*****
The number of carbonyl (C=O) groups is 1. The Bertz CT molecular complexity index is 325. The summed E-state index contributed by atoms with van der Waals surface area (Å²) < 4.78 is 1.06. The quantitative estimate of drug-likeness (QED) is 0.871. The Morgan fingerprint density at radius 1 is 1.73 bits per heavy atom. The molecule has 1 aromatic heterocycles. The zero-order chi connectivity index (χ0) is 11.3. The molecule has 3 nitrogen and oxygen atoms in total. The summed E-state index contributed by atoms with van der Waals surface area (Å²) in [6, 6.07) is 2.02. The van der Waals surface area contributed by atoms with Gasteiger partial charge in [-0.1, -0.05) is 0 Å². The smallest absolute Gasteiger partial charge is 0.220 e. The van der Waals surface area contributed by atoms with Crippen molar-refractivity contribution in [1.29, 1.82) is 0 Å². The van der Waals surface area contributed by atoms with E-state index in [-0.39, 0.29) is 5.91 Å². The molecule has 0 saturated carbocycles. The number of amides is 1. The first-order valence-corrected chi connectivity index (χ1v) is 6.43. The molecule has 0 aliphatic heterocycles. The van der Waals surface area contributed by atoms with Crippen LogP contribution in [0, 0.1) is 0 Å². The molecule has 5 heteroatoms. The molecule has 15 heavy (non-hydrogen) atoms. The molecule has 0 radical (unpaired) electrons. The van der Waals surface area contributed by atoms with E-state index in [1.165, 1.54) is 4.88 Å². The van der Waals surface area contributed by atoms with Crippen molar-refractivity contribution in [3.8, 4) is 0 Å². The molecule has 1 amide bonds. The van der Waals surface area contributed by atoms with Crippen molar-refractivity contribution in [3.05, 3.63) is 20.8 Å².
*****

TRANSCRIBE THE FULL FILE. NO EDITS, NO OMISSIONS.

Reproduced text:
The number of carbonyl (C=O) groups is 1. The Bertz CT molecular complexity index is 325. The summed E-state index contributed by atoms with van der Waals surface area (Å²) < 4.78 is 1.06. The quantitative estimate of drug-likeness (QED) is 0.871. The Morgan fingerprint density at radius 1 is 1.73 bits per heavy atom. The molecule has 1 aromatic heterocycles. The zero-order chi connectivity index (χ0) is 11.3. The molecule has 3 nitrogen and oxygen atoms in total. The summed E-state index contributed by atoms with van der Waals surface area (Å²) in [6, 6.07) is 2.02. The van der Waals surface area contributed by atoms with Gasteiger partial charge in [-0.1, -0.05) is 0 Å². The smallest absolute Gasteiger partial charge is 0.220 e. The van der Waals surface area contributed by atoms with Crippen molar-refractivity contribution in [1.29, 1.82) is 0 Å². The van der Waals surface area contributed by atoms with E-state index in [-0.39, 0.29) is 5.91 Å². The molecule has 0 saturated carbocycles. The number of amides is 1. The first-order valence-corrected chi connectivity index (χ1v) is 6.43. The molecule has 0 aliphatic heterocycles. The van der Waals surface area contributed by atoms with Crippen LogP contribution in [0, 0.1) is 0 Å². The molecule has 5 heteroatoms. The molecule has 15 heavy (non-hydrogen) atoms. The molecule has 0 radical (unpaired) electrons. The van der Waals surface area contributed by atoms with E-state index in [1.165, 1.54) is 4.88 Å². The van der Waals surface area contributed by atoms with Crippen molar-refractivity contribution in [3.8, 4) is 0 Å². The molecule has 1 amide bonds. The van der Waals surface area contributed by atoms with Crippen molar-refractivity contribution in [3.05, 3.63) is 20.8 Å².